Despite the jute
sector’s attempt at paying wages to 250,000-odd workers
through electronic transfer to their bank accounts, a section of the workers
are likely to face hardship as they don’t have bank accounts. Even those with bank accounts insist on receiving payment through cash
as they don’t want to go through the trouble of queuing up at bank ATMs to withdraw money.
“We have attempted to overcome the prevailing crisis by crediting wages to the workers' bank accounts. But, the jute workers
want lump sum wages on a fortnightly basis. The present limit on cash
withdrawal at banks will not ease their woes,” said a mill owner, who did not wish to be identified.
On an average, a jute
worker gets Rs 400 a day. 80% of the 250,000-odd jute workers
in producing states are concentrated in West Bengal.
Before de-monetisation, workers
used to get their wages in cash
while miscellaneous payments such as provident fund were done through cheques.
The other challenge for the jute
industry is to ensure payments to workers
who don’t have bank accounts. This category, which constitutes around 10% of the total workforce, comprises floating workmen hired by agents. They are unregistered and don’t have the requisite documents to open bank accounts.
Raghav Gupta, chairman of Indian Jute
Mills Association (IJMA), said: “For the unregistered workers, we’re holding special camps to open bank accounts. Payments to around 80% of the jute workers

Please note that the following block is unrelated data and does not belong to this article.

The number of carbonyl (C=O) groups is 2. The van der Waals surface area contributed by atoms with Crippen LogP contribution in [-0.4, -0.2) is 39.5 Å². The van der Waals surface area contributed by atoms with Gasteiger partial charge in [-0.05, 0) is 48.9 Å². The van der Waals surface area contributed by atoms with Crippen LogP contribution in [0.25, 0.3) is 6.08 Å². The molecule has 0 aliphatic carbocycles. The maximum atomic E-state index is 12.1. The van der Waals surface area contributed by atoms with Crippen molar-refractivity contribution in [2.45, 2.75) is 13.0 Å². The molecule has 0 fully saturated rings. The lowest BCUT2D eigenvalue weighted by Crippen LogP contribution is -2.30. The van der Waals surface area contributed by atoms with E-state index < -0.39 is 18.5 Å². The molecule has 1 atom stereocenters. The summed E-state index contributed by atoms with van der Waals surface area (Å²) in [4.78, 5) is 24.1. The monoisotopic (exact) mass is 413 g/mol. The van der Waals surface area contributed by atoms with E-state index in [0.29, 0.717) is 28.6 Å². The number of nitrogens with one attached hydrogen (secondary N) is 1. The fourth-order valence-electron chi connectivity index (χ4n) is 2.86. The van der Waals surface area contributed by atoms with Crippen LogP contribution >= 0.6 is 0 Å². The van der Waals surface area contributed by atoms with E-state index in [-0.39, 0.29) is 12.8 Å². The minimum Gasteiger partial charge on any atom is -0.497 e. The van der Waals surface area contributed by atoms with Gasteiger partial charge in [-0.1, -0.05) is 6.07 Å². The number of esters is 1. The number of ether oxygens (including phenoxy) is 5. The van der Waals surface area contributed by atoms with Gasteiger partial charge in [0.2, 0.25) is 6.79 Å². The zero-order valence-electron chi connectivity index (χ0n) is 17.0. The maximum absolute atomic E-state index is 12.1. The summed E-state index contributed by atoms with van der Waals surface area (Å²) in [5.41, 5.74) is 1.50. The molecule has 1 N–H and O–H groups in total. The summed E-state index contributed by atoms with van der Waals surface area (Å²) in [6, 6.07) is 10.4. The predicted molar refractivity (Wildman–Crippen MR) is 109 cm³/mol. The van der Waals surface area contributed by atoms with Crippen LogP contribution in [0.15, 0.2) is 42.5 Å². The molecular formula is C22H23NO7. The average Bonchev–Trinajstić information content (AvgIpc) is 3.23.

have already been made and the rest will be covered shortly.”
Gupta admitted the raw jute
trade revival remains a matter of concern due to squeeze in supply of currency notes. “Unless the JCI (Jute
Corporation of India) takes up commercial jute
operations, the revival of raw jute
appears bleak. Paucity of cash
has affected trading but we are trying to sort it out,” he added.
Normally, raw jute
trade worth Rs 400 crore is transacted between November and January of each crop year. But, the ban on old currency notes has crippled trading. Only 35% of the raw jute
is procured till now. Traders were unable to procure the new crop or take delivery of raw jute
booked earlier as cash
had dried out. Being a cash-dominated business, jute
trading had plunged into a crisis despite the availability of nine million bales (one bale is 180 kg) to meet the domestic demand.
To tide over the crisis, IJMA
has suggested that the Union ministry of textiles provide adequate capital to finance raw jute
purchase on a commercial basis by JCI. Although IJMA
has not divulged the figure, an industry estimate pegs the fund size at Rs 400 crore.